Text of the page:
Athletic Training All Star Student Tom Bowman Awarded Scholarship
CALIFORNIA, Pa. (May 7, 2003)
Graduating senior Tom Bowman's collection of academic and athletic achievements during his study in the College of Education and Human Services has earned an elite scholarship from the NATA (National Athletic Trainers' Association). After graduating with a bachelor of science in athletic training from California University of Pennsylvania, Bowman, a native of Mechanicsburg ad graduate of Trinity High School, begins his graduate study at the University of Virginia June 2.
"The UVA masters program takes 12 to 13 months to complete,"says Bowman. "After that I will decide if I will continue in the doctoral program." While at UVA, Bowman will work as a paid graduate assistant with UVA athletics. He'll learn more about his exact assignment upon arrival at the university. Wherever Bowman is assigned, he is certain to continue his high level of academic achievement.
Also high among Bowman's long list of achievements is membership in the United States Achievement Academy Collegiate All-American Scholar Program. He was named Cal U's Most Outstanding Student Athletic Trainer and is a member of Who's Who Among Students in American Universities and Colleges.
Balancing athletic achievement with high academic performance, Bowman earned the Most Outstanding Senior Honors Thesis Award for the best-defended Honors Thesis. There are as few as two to three students in the athletic training program and the honors program at any given time. In fact, most of Bowman's awards are given to very few recipients each year.
When he researched programs in athletic training, Bowman said it came down to a choice between Cal U and Lock Haven. "Both schools have great programs. Both schools would allow me to be both an athlete and an athletic trainer." He explains. "But I really liked the professors at California, and the facilities here are unbelievable."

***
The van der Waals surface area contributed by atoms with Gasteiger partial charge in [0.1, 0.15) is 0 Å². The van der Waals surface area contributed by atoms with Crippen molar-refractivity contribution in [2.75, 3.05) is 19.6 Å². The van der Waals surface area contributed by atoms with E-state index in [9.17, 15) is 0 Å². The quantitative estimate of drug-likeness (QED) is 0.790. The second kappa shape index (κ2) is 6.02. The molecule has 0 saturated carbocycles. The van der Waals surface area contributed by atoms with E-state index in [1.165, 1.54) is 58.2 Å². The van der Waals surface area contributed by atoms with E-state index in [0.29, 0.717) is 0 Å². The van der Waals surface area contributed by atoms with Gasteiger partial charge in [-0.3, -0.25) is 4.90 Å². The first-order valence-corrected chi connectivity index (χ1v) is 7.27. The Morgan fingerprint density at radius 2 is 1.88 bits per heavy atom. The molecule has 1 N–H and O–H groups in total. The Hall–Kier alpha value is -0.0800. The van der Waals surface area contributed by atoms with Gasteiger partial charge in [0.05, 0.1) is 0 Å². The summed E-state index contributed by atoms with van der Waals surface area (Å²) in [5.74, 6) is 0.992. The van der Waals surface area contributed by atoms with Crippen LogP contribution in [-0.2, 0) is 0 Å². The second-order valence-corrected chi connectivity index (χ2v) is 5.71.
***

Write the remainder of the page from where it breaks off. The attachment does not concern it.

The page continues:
"In the long term, I want to be a trainer, exclusively," adds Bowman. "So, it was important that I get into a strong program that would prepare me for my career."
As for a dream job, Bowman admits he would love to work as an athletic trainer for any NBA or NFL franchise. "I'd prefer to work along the east coast, maybe in the Baltimore area, but I will go where the opportunities lead me."
He did just that last summer when he accepted a paying internship with the Baltimore Orioles Class A affiliate, the Delmarva Shorebirds. "I lived at the beach in Ocean City and commuted to work every day," he says. As a strength and conditioning coach, Bowman was responsible for the team's weightlifting and running programs. "I also traveled up and down the coast with the team, visiting cities from Macon, Georgia, to Lakewood, New Jersey."
According to Bowman, the 18-hour bus rides and not-so-luxurious hotels are only part of the less attractive side of working for a sports team. "During August in the south, the heat is bad. It can be ninety-five degrees with over eighty percent humidity. You just walk outside and break into a sweat." That might not be a good thing when the hotels sometimes forget to place fresh towels in the bathrooms. "I got out of the shower in one hotel, dripping wet, and had no towel to dry with!"
The heat plays a major factor in athletic training. Bowman recalled recent incidents of heat stroke at athletic practices, pointing out that the effects can be fatal. "Hydration is an important issue for athletes," Bowman explains. "They are very talented individuals who work very hard to be their best. I believe they should be better educated about their health, and how to maintain it."
Other accomplishments on Bowman's impressive resume include leadership roles in several activities ranging from the Athletic Training Club to a Special Olympics and Big Brother/Big Sister Volunteer.
While at Cal U, Bowman was on the track and field team, qualifying for the PSAC championships in the long jump and the 100 meters. Bowman earned first place at the 2002 Cal U Student Research Recognition Day, and has presented posters at the EATA and NATA conventions in Boston and St. Louis respectively. He also is a PSAC scholar athlete, carrying a 3.74 GPA.